When small businesses decide to take on social media, not all have a strategy or clearly defined objectives, so it becomes difficult to measure whether the social media is genuinely effective. Many run giveaways and competitions with the intention of growing likes and followers on their page. Without a doubt, that’s a great to be build a following, but businesses should be setting objectives and asking ‘why’ do we want more people following us, what do we hope to achieve, and are they the right type of people?
Refining your demographic online
Firstly you should be looking at your social networks and asking yourself, what is my objective here? It’s all well and good having a ‘successful’ Facbook page with thousands of likes (that some people are actually buying) but for what? Just to have a higher number of likes on your Facebook page?
When it comes to Facebook, you need to ideally establish what your primary objective is. Is it either brand exposure via promotion and competitions or refining your demographic of followers so that they are more applicable to your business? An extreme hypothetical example that I use is that you might be a company selling Ice and all of your followers are eskimos, it might be worth you refining your demographic so that your followers and subscribers are an audience that are actually in need of your products or services.
You might ask how is it possible to concentrate your audience online so that it’s more relevant to your services. You can do this through methods such as running offers that relate to your services or products so that it will attract people already using the same or similar product or service. This way you will know that they are interested and find the product/service relevant to their interests; therefor being receptive to future promotions and offers you might run. You can also try discounts for Facebook followers exclusively.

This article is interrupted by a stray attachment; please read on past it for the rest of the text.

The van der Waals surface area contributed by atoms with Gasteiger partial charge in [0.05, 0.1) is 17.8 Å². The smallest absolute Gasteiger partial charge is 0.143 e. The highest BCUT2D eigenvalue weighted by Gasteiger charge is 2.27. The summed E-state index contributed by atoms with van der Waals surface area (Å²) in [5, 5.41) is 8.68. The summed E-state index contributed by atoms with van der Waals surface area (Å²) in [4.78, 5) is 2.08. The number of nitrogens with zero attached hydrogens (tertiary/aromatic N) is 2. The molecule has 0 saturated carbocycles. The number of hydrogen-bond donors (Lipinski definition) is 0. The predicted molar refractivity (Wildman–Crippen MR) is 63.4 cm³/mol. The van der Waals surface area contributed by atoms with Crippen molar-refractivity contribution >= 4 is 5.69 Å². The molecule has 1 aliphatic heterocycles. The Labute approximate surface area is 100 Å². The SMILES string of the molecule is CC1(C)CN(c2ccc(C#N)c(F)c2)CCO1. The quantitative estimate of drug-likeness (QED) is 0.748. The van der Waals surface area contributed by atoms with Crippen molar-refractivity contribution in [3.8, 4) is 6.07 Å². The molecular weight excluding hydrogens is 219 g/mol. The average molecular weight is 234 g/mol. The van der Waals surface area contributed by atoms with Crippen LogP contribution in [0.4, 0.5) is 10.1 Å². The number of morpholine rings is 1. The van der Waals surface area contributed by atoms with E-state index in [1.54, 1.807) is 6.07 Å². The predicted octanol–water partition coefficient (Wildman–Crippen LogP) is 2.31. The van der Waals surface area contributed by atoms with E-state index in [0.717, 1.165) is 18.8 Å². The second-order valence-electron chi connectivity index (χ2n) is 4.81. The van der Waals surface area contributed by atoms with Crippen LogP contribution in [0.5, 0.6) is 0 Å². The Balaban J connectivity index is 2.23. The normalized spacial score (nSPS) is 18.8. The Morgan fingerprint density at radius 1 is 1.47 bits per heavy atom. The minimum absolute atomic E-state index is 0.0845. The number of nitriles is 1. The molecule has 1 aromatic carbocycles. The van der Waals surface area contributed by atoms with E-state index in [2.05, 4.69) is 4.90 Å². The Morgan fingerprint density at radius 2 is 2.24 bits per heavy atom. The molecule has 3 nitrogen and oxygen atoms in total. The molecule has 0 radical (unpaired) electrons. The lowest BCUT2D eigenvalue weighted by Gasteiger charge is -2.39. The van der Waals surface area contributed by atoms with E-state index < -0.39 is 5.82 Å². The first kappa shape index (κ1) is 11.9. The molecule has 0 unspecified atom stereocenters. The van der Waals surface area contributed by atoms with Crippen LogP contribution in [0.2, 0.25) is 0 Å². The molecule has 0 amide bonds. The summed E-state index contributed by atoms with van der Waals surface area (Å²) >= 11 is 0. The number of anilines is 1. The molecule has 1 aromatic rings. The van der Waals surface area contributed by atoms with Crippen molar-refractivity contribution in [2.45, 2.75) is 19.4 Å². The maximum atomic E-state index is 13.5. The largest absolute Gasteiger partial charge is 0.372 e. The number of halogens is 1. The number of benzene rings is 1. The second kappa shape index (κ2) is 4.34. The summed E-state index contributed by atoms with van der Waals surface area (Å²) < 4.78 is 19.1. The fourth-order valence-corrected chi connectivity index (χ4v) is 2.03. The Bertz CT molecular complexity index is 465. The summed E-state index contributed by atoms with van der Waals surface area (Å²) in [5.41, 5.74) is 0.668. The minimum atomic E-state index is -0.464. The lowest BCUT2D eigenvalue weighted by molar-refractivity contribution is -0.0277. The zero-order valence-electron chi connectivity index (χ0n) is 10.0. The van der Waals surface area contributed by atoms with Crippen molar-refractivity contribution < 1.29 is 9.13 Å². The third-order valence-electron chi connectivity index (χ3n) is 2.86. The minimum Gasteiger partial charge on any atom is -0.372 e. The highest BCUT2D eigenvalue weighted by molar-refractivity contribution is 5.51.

Running competitions is fine, it gets you brand exposure, generates some buzz on your social networks but it can attract a wide variety of users, some of which will never use your products or services because for whatever reason, it doesn’t fit their needs. If you have a product or service that can be applicable to anyone for the most part, then running competitions may be better for you as you are reaching a big pool of people, most of which are going to be in some point in time in need of that product or service.
It’s not all about likes
All too often business owners think of social media ‘likes’ and don’t look into page effectiveness beyond that. Likes are, for the most part, meaningless unless you have an audience that you can sell or relate to. Of course, there are other objectives you may have such as having your social media pages to provide customer support and interaction or just maintaining an online presence for your company. Both of these are fine.
There is no right and wrong when it comes to your social media approach as long as you form your objectives and stick to them without being blinded by the ‘more likes the better’ mentality. Of course likes are great but you need to dig a little deeper to really start to fully utilise the reach and targeting that Facebook and Twitter can offer. And don’t forget to measure your results to ensure that you are benefitting from the social media activity, even if this is a soft benefit such as improved customer service or helping potential customers to gain more confidence in your brand. These can be difficult to measure but it is possible by asking questions and performing surveys. If it’s not delivering positive results, try a new strategy.
Image credit – comedy_nose
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